Traditional Chinese Medicine (TCM) is a comprehensive system of healthcare that originated in Asia and has been practiced for thousands of years. It is based on the belief that the body, mind, and spirit are interconnected, and that health is achieved by maintaining balance and harmony within these systems. Eastern medicine includes a range of practices such as acupuncture, herbal medicine, and dietary recommendations, all of which aim to address the root cause of a person's health concerns and restore harmony to the body.
The menstrual cycle is important for a woman's overall health, as it reflects the balance of hormones in the body and can impact fertility, mood, and energy levels. Imbalances in the menstrual cycle can be caused by a variety of factors, including stress, poor nutrition, and hormonal imbalances.
Similar to the days before your period, any problems that arise during the beginning of menstruation (cramps, headaches, emotional instability) usually indicate underlying qi and blood stagnation. However, problems that arise at the end of the period (fatigue, shortness of breath, muscle weakness, anxiety, lack of appetite) usually indicate qi and blood deficiency.
Key herbs are combined and used to support energy (Qi) to lead the blood out, moving and facilitating the blood, removing obstructions to blood flow, and facilitating thorough discharge of the menstrual flow. TCM believes that once these core issues are addressed, other menstrual symptoms such as pain in the back and sacrum, lower abdomen cramping or pain, bloating, and anxiety and irritability, will be resolved.
The Role of Proper Diet in Maintaining Menstrual Health
In Eastern medicine, the diet is also considered an important factor in maintaining overall health and balance. There are certain foods and eating habits that are believed to support menstrual health, such as consuming warming, nourishing foods (apricots, cherries, red dates, grapes, pineapples, onions, chives, leek, pumpkin, garlic, walnuts, ginger, beef, chicken, lamb, prawns, black tea, jasmine tea), avoiding cold and raw foods (apples, watermelon, bok choi, cucumber, eggplant, spinach, tomato, seaweed, barley, buckwheat, millet, mung beans, soy beans, tofu, chamomille, chrysanthemum, peppermint tea, fish, duck, crab, pork), and maintaining regular meal times. Foods that are thought to be particularly nourishing and supportive of menstrual health include cooked vegetables, soups, grains, and proteins such as chicken and eggs. More of the following foods can help move qi and blood: turmeric, ginger, basil, nutmeg, rosemary, mint, cardamon, cumin, fennel, eggplant, beet, onions, garlic, mustard greens, and sprouted grains.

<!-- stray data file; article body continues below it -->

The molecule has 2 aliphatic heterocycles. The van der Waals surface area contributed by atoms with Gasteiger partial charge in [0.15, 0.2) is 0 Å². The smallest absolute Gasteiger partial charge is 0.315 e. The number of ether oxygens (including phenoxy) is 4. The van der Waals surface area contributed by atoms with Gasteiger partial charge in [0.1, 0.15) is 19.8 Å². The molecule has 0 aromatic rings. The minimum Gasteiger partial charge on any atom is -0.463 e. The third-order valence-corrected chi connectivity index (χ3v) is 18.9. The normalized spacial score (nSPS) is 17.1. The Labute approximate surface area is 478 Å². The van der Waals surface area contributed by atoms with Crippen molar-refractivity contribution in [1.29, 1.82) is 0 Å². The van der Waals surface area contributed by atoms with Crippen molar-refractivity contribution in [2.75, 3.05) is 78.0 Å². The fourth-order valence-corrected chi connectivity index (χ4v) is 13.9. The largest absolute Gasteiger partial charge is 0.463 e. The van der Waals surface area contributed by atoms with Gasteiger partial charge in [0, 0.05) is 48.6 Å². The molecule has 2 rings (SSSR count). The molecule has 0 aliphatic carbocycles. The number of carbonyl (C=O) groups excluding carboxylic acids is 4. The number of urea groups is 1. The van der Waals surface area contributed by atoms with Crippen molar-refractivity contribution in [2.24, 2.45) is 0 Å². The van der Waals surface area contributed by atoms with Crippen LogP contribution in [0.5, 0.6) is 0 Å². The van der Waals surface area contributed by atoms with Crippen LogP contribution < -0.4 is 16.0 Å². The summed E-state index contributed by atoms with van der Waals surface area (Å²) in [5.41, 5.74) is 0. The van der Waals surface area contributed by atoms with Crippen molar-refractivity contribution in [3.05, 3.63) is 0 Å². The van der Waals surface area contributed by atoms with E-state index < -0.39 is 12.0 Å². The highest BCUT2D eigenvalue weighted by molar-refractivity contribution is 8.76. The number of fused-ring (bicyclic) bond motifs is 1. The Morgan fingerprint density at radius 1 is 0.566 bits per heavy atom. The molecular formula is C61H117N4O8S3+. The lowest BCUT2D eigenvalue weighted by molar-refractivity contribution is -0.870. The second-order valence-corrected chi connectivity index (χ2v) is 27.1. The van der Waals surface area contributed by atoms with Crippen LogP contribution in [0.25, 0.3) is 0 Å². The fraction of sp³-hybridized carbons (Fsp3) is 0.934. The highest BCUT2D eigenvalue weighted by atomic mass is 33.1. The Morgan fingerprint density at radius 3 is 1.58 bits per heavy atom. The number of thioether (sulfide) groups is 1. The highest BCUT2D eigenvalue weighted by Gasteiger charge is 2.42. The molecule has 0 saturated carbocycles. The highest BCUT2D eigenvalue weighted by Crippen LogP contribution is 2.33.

In addition to the specific properties of individual foods, the timing and frequency of meals can also be important in Eastern medicine. It is generally recommended to eat regular, balanced meals to support the body's natural rhythms and avoid skipping meals
Some common herbs to help treat and maintain an optimal menstrual cycle and resolve symptoms include:
Ginger (Zingiber officinale): Ginger is a warming herb that is traditionally used in Chinese medicine to support circulation and reduce menstrual cramps. It is believed to have anti-inflammatory properties and may also help to reduce nausea and other digestive complaints.
Licorice (Glycyrrhiza glabra): Licorice is a herb that is traditionally used in Chinese medicine to support hormonal balance and regulate the menstrual cycle. It is believed to have anti-inflammatory and estrogenic properties, and may also help to reduce PMS symptoms such as mood swings and irritability.
Angelicae Root/ Dong Guai (Angelica sinensis), also known as Chinese angelica, is a herb that is traditionally used in Chinese medicine to support menstrual health and regulate the menstrual cycle. It is believed to have tonic, sedative, and anti-inflammatory properties, and is often used to reduce menstrual cramps and other menstrual discomforts.